Douglas County announces delayed Heritage Conservation Council grant program is now accepting applications
photo by: Chris Conde/Journal-World
Applications are now open for the Douglas County Heritage Conservation Council’s Natural and Cultural Grant program, which has nearly $300,000 available to distribute this year, the council announced in a press release Wednesday.
The grant program will offer a total of $285,000 in funding, $75,000 of which is earmarked for projects related to Douglas County’s Open Space Plan. The council is seeking applications that focus on the conservation of cultural, natural, agricultural or environmental resources, or projects that produce educational programs or products about these topics.
During a typical year, the HCC might be approaching the final stages of application review by now. But the grant program was delayed for 2023 as the council sought a new leader to manage the program. That new leader, Heritage Conservation Program Coordinator Kaitlyn Ammerlaan, began the job at the start of the month.
After the delayed start, the new deadline to apply is May 4, and a timeline on the county’s website notes that final recommendations for grant awards are expected to be forwarded to the Douglas County Commission for consideration at a commission meeting in late May. Interested parties are also required to discuss their project with Ammerlaan by April 21 and can schedule a meeting by contacting her at email@example.com.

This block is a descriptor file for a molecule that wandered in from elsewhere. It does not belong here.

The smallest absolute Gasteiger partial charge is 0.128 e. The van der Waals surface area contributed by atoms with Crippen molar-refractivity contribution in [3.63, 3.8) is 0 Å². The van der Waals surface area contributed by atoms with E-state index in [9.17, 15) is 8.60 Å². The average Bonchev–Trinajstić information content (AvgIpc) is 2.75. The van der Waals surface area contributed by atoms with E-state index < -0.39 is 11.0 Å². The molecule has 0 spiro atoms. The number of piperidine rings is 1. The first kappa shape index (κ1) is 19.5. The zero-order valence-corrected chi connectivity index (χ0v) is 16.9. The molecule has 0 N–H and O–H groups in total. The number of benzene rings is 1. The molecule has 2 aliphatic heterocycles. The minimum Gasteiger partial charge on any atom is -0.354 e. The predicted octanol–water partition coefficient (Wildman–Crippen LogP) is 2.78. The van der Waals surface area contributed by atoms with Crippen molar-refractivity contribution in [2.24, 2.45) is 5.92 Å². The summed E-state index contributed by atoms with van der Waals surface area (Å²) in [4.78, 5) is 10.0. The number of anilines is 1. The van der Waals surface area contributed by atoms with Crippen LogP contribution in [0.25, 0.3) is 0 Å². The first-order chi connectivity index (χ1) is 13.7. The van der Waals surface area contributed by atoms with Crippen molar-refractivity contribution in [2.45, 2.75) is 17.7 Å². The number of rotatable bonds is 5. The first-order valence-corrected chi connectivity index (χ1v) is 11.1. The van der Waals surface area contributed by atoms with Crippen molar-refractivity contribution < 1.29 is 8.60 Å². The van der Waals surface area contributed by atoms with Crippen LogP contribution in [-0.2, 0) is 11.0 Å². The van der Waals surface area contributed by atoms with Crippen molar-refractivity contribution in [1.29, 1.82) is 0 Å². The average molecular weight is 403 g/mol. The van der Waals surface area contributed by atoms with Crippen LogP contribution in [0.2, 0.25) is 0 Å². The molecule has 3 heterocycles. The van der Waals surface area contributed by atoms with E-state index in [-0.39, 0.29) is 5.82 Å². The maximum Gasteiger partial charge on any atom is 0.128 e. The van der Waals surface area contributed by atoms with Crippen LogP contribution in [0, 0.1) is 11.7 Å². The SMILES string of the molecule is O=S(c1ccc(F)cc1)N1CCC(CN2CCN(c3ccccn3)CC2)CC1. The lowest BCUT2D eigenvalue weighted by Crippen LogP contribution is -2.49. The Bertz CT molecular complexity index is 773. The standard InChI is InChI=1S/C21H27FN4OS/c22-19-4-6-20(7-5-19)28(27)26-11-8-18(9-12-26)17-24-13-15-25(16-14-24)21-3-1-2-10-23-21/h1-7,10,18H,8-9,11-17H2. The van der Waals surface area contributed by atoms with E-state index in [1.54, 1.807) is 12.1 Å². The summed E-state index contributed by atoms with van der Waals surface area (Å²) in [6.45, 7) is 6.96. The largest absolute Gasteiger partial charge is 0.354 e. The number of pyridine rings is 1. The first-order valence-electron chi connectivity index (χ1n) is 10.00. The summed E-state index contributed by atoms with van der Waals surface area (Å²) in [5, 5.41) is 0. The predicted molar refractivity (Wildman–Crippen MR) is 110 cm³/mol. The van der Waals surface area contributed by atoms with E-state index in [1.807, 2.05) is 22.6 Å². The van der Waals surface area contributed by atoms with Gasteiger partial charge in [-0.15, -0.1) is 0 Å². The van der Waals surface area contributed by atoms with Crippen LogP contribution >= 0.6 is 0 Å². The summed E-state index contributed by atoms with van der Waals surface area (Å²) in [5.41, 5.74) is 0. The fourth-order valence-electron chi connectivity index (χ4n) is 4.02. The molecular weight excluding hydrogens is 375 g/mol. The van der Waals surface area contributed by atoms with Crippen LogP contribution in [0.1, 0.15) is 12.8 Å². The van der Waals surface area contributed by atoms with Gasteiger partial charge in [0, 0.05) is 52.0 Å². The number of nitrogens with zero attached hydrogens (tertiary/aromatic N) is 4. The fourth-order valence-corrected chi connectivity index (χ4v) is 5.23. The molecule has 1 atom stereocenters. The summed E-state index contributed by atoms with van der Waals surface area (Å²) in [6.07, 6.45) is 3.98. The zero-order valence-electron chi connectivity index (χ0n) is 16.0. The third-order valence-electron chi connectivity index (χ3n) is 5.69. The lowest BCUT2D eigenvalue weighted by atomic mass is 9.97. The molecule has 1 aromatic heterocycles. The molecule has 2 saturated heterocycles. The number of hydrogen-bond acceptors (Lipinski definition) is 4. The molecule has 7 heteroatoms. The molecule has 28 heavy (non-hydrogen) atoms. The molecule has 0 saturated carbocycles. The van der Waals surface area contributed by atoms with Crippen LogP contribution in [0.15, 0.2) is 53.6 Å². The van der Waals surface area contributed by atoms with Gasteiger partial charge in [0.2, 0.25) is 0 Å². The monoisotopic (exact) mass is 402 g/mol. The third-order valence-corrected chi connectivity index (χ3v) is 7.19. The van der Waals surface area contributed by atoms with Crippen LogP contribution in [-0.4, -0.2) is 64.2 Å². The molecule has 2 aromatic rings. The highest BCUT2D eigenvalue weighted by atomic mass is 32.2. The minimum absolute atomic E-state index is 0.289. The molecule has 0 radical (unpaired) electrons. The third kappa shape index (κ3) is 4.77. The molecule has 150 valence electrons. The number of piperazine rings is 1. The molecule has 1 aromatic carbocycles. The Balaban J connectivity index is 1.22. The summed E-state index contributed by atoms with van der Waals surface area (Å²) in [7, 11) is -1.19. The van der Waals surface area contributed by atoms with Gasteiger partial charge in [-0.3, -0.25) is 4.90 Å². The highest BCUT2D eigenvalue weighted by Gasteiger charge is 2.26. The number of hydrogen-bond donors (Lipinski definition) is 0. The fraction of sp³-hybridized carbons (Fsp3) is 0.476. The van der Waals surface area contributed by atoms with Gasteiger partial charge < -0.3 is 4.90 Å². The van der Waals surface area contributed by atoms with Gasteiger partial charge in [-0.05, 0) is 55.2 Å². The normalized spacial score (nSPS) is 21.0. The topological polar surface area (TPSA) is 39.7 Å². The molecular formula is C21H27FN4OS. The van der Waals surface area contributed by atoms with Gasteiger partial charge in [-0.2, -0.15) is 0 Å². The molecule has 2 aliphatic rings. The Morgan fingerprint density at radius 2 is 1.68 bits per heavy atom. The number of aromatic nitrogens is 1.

All projects must take place in the county and be completed within two years of receiving funding. Douglas County-based entities like nonprofits, businesses, schools, universities or units of local government are eligible to apply. Any agencies or organizations that aren’t locally based must partner with a Douglas County agency.
According to the release, projects must fall into at least one of the following categories to be eligible for funding:
* Elevate under-told stories or magnify the narratives of Indigenous communities, immigrant or refugee populations, BIPOC, LGBTQIA or marginalized groups; give visibility to little-known places; or record oral histories.
* Focus on prairie, woodlands, waterways, habitat restoration, preservation, cultural landscapes, or recreational and historic trails; inform the Open Space Plan process; or audit existing conservation efforts with a lens of diversity, equity, justice and inclusion.
* Focus on agriculture, such as agritourism, heritage farms, high-quality agricultural soils or working farms.
* Focus on adaptive reuse of historic structures; access to historic sites and cemeteries; or conservation of designated structures, districts and landscapes.
The county will host a public information session from 6 to 7:30 p.m. Tuesday, March 28 at the Lawrence Public Library, 707 Vermont St., in Meeting Room C for those interested in the grant program. Attendance isn’t required to be eligible to apply, though. The application is available on the county’s website at www.douglascountyks.org/hcc.